Salmonella Typhi appearance
(Salmonella enterica ssp. enterica serovar Typhi)
- Gram-negative rods with rounded ends
- motile (peritrichous flagella)
- non-spore forming
Infections caused by Salmonella Typhi bacteria
Salmonella Typhi (Salmonella enterica ssp. enterica serovar Typhi) is the causative agent of typhoid fever (typhoid).
Salmonella Typhi lives only in humans. Persons with typhoid fever carry the bacteria in their bloodstream and intestinal tract. In addition, a small number of persons, called carriers, recover from typhoid fever but continue to carry the bacteria. Both ill persons and carriers shed Salmonella Typhi in their feces (stool).
Typhoid fever is common in most parts of the world except in industrialized regions such as the United States, Canada, western Europe, Australia, and Japan.
Classically, the course of untreated typhoid fever is divided into four individual stages, each lasting about a week. Over the course of these stages, the patient becomes exhausted and emaciated. In the second week of the infection, the patient has high fever (around 40 °C) and delirium is frequent. This delirium gives to typhoid the nickname of "nervous fever".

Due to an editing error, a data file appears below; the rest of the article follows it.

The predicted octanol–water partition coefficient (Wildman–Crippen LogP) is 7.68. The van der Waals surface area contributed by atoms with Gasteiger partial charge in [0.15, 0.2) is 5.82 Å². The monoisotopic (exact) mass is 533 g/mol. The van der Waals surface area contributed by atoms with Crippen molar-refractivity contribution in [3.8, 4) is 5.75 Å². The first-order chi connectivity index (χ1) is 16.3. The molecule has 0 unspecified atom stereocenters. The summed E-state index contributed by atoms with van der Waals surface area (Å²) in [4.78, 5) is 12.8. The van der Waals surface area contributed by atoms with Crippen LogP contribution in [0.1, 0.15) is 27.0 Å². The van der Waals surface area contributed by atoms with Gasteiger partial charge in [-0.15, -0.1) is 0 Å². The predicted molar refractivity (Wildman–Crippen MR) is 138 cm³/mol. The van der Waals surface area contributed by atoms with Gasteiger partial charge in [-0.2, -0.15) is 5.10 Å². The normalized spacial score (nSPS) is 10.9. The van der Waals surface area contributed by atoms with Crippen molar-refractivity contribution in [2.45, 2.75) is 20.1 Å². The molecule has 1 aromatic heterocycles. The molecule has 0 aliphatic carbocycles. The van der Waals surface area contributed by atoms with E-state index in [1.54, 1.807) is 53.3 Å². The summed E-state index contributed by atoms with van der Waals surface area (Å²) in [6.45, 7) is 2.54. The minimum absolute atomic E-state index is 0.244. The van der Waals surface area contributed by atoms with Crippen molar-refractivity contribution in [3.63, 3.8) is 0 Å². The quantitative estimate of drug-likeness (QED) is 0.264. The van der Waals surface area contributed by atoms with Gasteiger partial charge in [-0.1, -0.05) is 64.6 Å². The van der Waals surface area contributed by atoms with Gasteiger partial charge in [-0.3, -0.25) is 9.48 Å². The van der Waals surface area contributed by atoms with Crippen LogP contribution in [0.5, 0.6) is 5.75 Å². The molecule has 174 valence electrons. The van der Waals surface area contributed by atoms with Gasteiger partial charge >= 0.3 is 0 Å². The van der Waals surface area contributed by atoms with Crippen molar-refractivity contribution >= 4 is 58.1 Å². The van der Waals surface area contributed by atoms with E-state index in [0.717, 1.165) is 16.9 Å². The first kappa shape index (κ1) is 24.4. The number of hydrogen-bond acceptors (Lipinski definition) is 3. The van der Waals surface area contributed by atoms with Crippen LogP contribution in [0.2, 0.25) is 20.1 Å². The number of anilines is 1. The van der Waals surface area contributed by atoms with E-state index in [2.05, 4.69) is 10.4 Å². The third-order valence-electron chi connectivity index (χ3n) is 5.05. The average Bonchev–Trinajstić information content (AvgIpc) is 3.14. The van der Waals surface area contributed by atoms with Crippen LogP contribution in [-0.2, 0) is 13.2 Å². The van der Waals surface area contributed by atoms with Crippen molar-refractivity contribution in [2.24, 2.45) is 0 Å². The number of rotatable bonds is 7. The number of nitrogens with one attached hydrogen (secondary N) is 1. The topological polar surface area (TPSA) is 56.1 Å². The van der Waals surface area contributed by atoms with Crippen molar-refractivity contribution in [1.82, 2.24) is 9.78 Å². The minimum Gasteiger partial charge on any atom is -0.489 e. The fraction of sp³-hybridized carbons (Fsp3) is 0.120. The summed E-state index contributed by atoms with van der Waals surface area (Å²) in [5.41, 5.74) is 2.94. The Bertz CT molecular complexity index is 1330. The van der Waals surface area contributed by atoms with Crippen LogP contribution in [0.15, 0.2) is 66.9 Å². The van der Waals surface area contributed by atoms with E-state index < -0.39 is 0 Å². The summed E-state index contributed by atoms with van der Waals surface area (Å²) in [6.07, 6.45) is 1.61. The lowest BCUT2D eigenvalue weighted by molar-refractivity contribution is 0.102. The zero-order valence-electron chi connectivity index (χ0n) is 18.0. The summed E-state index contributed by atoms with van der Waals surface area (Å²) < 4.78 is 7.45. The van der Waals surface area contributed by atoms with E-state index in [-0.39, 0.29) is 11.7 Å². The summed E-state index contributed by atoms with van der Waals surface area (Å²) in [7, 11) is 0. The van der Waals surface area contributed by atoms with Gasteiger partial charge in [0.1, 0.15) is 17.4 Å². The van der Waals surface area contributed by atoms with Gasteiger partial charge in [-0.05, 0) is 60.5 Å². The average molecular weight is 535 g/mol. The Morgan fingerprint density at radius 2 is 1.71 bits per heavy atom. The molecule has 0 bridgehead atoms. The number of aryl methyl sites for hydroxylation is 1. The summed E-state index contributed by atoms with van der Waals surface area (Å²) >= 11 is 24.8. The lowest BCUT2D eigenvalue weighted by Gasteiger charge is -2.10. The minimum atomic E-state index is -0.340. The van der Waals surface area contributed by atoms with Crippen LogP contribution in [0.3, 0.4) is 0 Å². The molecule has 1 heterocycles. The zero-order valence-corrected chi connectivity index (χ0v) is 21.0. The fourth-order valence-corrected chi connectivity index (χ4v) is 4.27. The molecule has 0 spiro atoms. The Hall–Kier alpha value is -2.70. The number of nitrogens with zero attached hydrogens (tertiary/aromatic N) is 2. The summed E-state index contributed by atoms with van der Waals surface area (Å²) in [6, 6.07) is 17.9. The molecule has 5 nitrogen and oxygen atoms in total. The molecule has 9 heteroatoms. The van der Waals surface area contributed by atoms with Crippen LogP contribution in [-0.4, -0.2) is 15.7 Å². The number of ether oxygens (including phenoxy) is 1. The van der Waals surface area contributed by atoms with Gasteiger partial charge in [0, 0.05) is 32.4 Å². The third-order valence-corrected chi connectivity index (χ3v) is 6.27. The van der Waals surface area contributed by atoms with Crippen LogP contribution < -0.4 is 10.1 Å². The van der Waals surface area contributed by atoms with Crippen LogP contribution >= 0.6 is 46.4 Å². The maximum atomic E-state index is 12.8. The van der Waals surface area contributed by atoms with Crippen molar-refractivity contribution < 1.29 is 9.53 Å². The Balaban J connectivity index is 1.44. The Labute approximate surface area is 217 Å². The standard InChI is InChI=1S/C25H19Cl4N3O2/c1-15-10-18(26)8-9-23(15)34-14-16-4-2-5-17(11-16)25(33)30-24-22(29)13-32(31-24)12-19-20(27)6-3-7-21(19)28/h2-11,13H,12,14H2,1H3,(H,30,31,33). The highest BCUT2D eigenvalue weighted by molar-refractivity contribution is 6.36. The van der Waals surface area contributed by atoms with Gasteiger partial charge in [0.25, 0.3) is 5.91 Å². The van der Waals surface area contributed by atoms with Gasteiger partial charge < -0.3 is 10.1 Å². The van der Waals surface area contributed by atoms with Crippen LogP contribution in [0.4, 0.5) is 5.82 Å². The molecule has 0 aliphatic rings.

The abdomen is distended and painful in the right lower quadrant. Diarrhea can occur in this stage: six to eight stools in a day, green, comparable to pea soup, with a characteristic smell. However, constipation is also frequent. The spleen and liver are enlarged (hepatosplenomegaly) and tender.
Death occurs in 10% to 30% of untreated cases Wikipedia.
Deaths caused by Salmonella Typhi (2004)
- Worldwide incidence: 22,000,000 
- Worldwide deaths: 216,000